How Aretha Makes Me Cry

Sting is on stage, in front of a full house. He explains that Luciano Pavarotti is unable to make it for his performance, a delay which was later revealed to be caused by a mix-up at the airport. He says that another singer has agreed to take his place at a moment’s notice, to sing the song he was originally going to perform, Nessun Dorma.

That performer is Aretha Franklin.

This is one of the most unlikely alternatives. Sure, she had a good voice but was it enough to perform something that required so much consistency and discipline? Sting throws to her and looks visibly anxious. So does Aretha. When the spotlight hits her you can see something that has not been in display for a long time; doubt. You can see that single mother with a brash and stubborn attitude from her early performances, 30 years prior. You see someone who is not sure if they belong but will try regardless. You see someone with something to lose.

As the performance starts the camera cuts to Sting who has both of his hands covering his mouth, like a prayer motion, in anticipation. Aretha starts singing, and a few seconds later you realise that she is nailing it. The audience listens in awe. Time stops. Everyone knows they are hearing something special.

I get goose bumps every time I watch that video. All the elements come together in such a way that I can’t help but to be fundamentally touched. The anticipation, presentation, lighting, instruments, voice and even her life story all merge together into art. It hits me like a giant wave of feeling and synchronicity.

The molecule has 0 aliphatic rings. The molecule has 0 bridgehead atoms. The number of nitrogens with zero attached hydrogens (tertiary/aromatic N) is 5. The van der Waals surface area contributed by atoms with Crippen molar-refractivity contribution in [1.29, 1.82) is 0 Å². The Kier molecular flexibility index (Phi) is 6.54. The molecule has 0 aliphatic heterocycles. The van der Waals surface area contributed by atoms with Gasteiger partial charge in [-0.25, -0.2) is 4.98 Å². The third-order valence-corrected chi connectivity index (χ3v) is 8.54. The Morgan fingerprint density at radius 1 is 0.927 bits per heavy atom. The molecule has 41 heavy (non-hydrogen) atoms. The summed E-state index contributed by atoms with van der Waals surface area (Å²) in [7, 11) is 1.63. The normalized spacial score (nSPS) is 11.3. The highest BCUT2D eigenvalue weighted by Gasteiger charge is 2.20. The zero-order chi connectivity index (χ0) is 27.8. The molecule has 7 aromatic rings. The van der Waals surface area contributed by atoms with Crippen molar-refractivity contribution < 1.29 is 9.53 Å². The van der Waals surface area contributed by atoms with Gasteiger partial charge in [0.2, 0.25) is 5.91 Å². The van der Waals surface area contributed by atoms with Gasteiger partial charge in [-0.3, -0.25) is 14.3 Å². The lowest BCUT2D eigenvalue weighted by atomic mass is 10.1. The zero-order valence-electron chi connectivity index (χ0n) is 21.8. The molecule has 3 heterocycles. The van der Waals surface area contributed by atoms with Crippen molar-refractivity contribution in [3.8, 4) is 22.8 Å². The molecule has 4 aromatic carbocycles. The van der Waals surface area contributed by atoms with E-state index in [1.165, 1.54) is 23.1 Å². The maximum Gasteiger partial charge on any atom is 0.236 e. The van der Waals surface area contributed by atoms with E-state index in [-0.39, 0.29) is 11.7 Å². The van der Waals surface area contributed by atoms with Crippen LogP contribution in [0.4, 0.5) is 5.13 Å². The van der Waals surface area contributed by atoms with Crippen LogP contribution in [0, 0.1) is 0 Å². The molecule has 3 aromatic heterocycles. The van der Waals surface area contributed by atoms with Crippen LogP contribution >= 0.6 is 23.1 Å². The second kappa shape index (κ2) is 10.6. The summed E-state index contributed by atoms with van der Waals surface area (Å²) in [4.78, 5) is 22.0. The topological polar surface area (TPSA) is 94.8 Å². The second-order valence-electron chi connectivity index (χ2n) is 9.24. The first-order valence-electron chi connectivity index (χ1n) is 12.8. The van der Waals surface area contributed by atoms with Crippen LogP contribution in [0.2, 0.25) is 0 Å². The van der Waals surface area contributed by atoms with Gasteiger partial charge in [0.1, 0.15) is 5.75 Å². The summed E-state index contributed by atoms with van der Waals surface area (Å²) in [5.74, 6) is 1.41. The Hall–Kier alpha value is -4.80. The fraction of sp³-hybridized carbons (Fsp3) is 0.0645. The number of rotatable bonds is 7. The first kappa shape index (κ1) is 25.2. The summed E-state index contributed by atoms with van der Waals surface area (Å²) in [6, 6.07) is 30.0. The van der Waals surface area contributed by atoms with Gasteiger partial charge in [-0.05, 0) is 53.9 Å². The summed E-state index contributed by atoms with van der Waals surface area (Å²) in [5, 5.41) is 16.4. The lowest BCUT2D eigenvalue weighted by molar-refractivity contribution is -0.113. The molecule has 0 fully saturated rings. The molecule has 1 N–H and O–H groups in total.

Film banks on that feeling. When certain elements are brought together in a very specific way, they can click together in the audiences’ mind as a force that cannot be stopped. Think of the first 5 minutes of Pixar’s UP; piano music, bright colours, cute drawings, editing, recognition of these themes in real life all come together and impact the audience in a way that is bigger than the sum of its parts. No one is watching UP and complementing the edited cross-dissolve between two frames in the montage. Instead, they are reminiscing about love, life and loss. Film brings different elements together so that you can no longer distinguish the borderlines between them.

My practice focuses on documentary filmmaking which, I would argue, does exactly the opposite. Non-fiction narratives attempt to deconstruct, they take something we all know and have set feelings towards and break it apart in order to create that moment of insight and emotion. Documentary takes a massive picture and says ‘ok, now look at this detail, and this other one, and one more over here’. Eventually you are seeing this very familiar scene in a completely new way. You see the parts that make the whole.

This was my intention with ‘The Lifespan of Utopias’, my degree show piece. We all know most of the elements this film sets up at the start; Dundee, Hilltown, Tay Bridge, Multi-Storey residencies, V&A, the Waterfront, the history of the city, etc… These are merged together in our mind, we all have a rough understanding of their place and journey in history. What I have attempted to do is pick that apart, look at elements we didn’t think of putting together or didn’t know applied to this situation. I hope the audience can find that moment of insight once things have been picked apart, once they see those familiar scenes with slightly different eyes.

Fiction masterfully builds in the hope of insight and recognition. Documentary dismantles with the practice of research and subversion.